Students experience homelessness for a night


WARREN — In past years, students at Our Lady of Fatima High School have held food drives, gone on field trips to homeless shelters and heard talks by representatives from the Rhode Island Community Food Bank.

But this year, ten students from the school, all members of the Feinstein Hunger Brigade, experienced homelessness first hand. A “camp out” was held this past weekend on the school grounds.

The campers, chaperoned by St. Dorothy Sister Lisa Palazio, the school’s Guidance Counselor, spent 24 hours outdoors and slept in below freezing temperatures with nothing more than coats and a few blankets for warmth, a small fire made from wood collected around the school and cardboard boxes that served as protection from the elements.

Sister Palazio has been involved with the Hunger Brigade for 12 years. “The idea of having a camp out was brought to the students and the group jumped at it,” she said.

The Feinstein Hunger Brigade is an educational program sponsored by the Cranston-based Feinstein Foundation. The program teaches middle and high school students about ways to alleviate hunger and homelessness in their communities.

“We wanted the kids to feel what it is like to not have anything,” Sister Palazio emphasized. “No home, just the clothes you have on and a few blankets.”

The students were divided into two teams and began the learning project on Saturday at noon with prayer and concluded with a Mass on Sunday at 10:30 a.m, celebrated at St. Mary of the Bay Church.

With excitement and camaraderie, the students built temporary shelters out of large cardboard boxes forged together with duct tape. They collected firewood as the sun set and the cold descended on the campus, and kept journals filled with reflections on homelessness and ways to reduce the growing problem.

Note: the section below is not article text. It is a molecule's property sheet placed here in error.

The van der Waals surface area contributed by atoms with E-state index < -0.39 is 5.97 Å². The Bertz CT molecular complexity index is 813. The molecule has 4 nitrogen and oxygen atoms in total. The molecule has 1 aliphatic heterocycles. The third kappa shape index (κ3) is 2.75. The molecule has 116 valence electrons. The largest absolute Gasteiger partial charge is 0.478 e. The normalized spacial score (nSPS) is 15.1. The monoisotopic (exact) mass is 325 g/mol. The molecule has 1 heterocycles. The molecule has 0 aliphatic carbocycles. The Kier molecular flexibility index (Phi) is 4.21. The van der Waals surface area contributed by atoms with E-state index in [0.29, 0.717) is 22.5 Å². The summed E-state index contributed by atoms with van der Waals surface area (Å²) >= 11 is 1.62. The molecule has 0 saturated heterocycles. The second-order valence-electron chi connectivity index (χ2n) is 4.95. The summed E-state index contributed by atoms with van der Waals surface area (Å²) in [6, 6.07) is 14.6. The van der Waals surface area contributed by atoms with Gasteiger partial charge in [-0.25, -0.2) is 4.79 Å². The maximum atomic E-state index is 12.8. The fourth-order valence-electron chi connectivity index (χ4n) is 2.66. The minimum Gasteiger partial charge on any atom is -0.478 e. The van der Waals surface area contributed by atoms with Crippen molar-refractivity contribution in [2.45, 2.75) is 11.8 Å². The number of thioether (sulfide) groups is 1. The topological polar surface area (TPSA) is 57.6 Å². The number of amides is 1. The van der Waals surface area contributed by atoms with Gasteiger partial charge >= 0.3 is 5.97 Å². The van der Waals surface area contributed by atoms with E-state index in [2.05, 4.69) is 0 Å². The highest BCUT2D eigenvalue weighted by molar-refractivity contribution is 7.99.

Nervous parents visited the site and other people stopped by with hot chocolate donations to help fight the cold. The students ate one meager meal consisting only of rice.

“The students are well aware of homelessness in Rhode Island,” Sister Palazio said. “We post statistics on homelessness in the morning announcements. We have visited Crossroads, the largest homeless services organization in Rhode Island and the Rhode Island Community Food Bank.”

“The shelters fill up fast in the winter,” she added.

At 7 a.m. on Sunday morning, the temperature was 25 degrees. A subdued group of students gathered around a makeshift campfire. “Last night, the fire went out about midnight,” says Sister Palazio, as students tried to rebuild and stoke the fire, hoping that it would provide some warmth.

Student Lisa D'Arcangelo, the leader of the Feinstein Hunger Brigade at the high school for the last two years, reflected on the experience. “It was interesting. We all thought we were going to be hungry. People kept bringing hot chocolate.” The only food allowed was rice, which was donated. But hunger was not the major issue for these students as much as staying warm. "It was still cold even with the blankets" stated D’Arcangelo.

“It was a lot of work to build a little cardboard house.” she added, referring to the makeshift homes that housed the students for the night.

Student Bridget Taylor stated, “It was pretty realistic staying out in the box in the cold weather.” She added that the “boxes offered some insulation against the cold.”

Sister Palazio noted that “it’s the simple things like kleenex, chap sticks. You realize — what do the homeless do when its cold out?”

Taylor added, “I have three pairs of socks on.” She noted, that for the homeless, “winter must be awful. The cold takes over. And it’s hard just living off of food donations.”

Brittany Johnson, who was wrapped from head to toe in a quilt, said, “It gets you thinking of what you have and what others don’t, especially when its cold. And what if you were sick, what do you do?”

Victoria LoBello, another Hunger Brigade member added, “It definitely made me think about the homeless experience. It wasn’t easy but it (the weather) could have been worse.”

“Every time I drink hot chocolate, I will think of this night, and how comforting the warmth of the cup was,” Sister Palazio.